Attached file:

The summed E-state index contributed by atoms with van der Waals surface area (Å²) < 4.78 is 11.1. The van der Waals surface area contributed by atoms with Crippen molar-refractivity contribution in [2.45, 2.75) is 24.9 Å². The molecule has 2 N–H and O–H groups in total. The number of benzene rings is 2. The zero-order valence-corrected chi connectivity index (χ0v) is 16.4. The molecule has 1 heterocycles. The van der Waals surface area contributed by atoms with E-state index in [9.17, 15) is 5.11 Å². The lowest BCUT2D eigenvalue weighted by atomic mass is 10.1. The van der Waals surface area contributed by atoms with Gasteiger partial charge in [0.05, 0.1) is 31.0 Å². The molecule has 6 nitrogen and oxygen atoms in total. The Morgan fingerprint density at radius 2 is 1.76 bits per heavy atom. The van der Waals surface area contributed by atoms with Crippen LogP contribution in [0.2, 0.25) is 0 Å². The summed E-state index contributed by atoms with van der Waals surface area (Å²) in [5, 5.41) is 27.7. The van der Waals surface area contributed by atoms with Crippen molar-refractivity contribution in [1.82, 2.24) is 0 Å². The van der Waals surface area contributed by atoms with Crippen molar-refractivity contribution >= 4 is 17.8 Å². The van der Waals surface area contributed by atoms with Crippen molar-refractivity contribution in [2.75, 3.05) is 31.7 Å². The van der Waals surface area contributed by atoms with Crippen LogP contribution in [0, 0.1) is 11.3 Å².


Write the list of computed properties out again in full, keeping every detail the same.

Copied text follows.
The summed E-state index contributed by atoms with van der Waals surface area (Å²) < 4.78 is 11.1. The van der Waals surface area contributed by atoms with Crippen molar-refractivity contribution in [2.45, 2.75) is 24.9 Å². The molecule has 2 N–H and O–H groups in total. The number of benzene rings is 2. The zero-order valence-corrected chi connectivity index (χ0v) is 16.4. The molecule has 1 heterocycles. The van der Waals surface area contributed by atoms with E-state index in [9.17, 15) is 5.11 Å². The lowest BCUT2D eigenvalue weighted by atomic mass is 10.1. The van der Waals surface area contributed by atoms with Gasteiger partial charge in [0.05, 0.1) is 31.0 Å². The molecule has 6 nitrogen and oxygen atoms in total. The Morgan fingerprint density at radius 2 is 1.76 bits per heavy atom. The van der Waals surface area contributed by atoms with Crippen LogP contribution in [0.2, 0.25) is 0 Å². The summed E-state index contributed by atoms with van der Waals surface area (Å²) in [5, 5.41) is 27.7. The van der Waals surface area contributed by atoms with Crippen molar-refractivity contribution in [1.82, 2.24) is 0 Å². The van der Waals surface area contributed by atoms with Crippen molar-refractivity contribution >= 4 is 17.8 Å². The van der Waals surface area contributed by atoms with Crippen molar-refractivity contribution in [2.75, 3.05) is 31.7 Å². The van der Waals surface area contributed by atoms with Crippen LogP contribution in [0, 0.1) is 11.3 Å².